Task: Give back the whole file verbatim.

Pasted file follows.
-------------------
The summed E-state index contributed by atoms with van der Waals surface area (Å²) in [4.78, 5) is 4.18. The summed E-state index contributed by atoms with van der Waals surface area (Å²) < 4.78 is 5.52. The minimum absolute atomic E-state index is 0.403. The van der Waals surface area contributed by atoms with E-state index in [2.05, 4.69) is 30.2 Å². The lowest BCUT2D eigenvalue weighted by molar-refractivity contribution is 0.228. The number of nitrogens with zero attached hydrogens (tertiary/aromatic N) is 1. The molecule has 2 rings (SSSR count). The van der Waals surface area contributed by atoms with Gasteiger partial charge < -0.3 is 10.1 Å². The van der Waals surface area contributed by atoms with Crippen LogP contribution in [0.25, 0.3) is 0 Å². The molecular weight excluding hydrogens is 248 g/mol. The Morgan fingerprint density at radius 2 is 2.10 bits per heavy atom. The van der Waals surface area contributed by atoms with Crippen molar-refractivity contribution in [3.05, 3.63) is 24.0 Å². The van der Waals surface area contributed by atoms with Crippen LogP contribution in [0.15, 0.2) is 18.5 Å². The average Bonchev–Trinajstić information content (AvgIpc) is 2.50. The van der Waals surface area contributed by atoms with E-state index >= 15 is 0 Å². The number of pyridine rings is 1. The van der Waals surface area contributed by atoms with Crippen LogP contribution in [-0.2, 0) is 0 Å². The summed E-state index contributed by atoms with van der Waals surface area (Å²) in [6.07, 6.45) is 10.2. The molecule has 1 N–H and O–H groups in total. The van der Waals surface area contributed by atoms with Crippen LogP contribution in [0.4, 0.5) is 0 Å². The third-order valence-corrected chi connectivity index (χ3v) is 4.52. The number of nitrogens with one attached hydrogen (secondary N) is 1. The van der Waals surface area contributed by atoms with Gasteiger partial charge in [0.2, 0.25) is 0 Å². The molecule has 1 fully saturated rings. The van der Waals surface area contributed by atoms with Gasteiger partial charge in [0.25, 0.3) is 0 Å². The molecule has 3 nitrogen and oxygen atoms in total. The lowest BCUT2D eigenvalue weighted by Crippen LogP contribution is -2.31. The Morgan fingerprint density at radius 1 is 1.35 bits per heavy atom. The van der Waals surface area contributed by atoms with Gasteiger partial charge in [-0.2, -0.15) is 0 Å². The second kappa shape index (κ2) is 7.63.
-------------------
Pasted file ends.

The summed E-state index contributed by atoms with van der Waals surface area (Å²) in [4.78, 5) is 4.18. The summed E-state index contributed by atoms with van der Waals surface area (Å²) < 4.78 is 5.52. The minimum absolute atomic E-state index is 0.403. The van der Waals surface area contributed by atoms with E-state index in [2.05, 4.69) is 30.2 Å². The lowest BCUT2D eigenvalue weighted by molar-refractivity contribution is 0.228. The number of nitrogens with zero attached hydrogens (tertiary/aromatic N) is 1. The molecule has 2 rings (SSSR count). The van der Waals surface area contributed by atoms with Gasteiger partial charge < -0.3 is 10.1 Å². The van der Waals surface area contributed by atoms with Crippen LogP contribution in [0.25, 0.3) is 0 Å². The molecular weight excluding hydrogens is 248 g/mol. The Morgan fingerprint density at radius 2 is 2.10 bits per heavy atom. The van der Waals surface area contributed by atoms with Crippen molar-refractivity contribution in [3.05, 3.63) is 24.0 Å². The van der Waals surface area contributed by atoms with Crippen LogP contribution in [0.15, 0.2) is 18.5 Å². The average Bonchev–Trinajstić information content (AvgIpc) is 2.50. The van der Waals surface area contributed by atoms with E-state index >= 15 is 0 Å². The number of pyridine rings is 1. The van der Waals surface area contributed by atoms with Crippen LogP contribution in [-0.2, 0) is 0 Å². The summed E-state index contributed by atoms with van der Waals surface area (Å²) in [6.07, 6.45) is 10.2. The molecule has 1 N–H and O–H groups in total. The van der Waals surface area contributed by atoms with Crippen LogP contribution in [0.4, 0.5) is 0 Å². The third-order valence-corrected chi connectivity index (χ3v) is 4.52. The number of nitrogens with one attached hydrogen (secondary N) is 1. The van der Waals surface area contributed by atoms with Gasteiger partial charge in [0.2, 0.25) is 0 Å². The molecule has 1 fully saturated rings. The van der Waals surface area contributed by atoms with Gasteiger partial charge in [0.25, 0.3) is 0 Å². The molecule has 3 nitrogen and oxygen atoms in total. The lowest BCUT2D eigenvalue weighted by Crippen LogP contribution is -2.31. The Morgan fingerprint density at radius 1 is 1.35 bits per heavy atom. The van der Waals surface area contributed by atoms with Gasteiger partial charge in [-0.2, -0.15) is 0 Å². The second kappa shape index (κ2) is 7.63.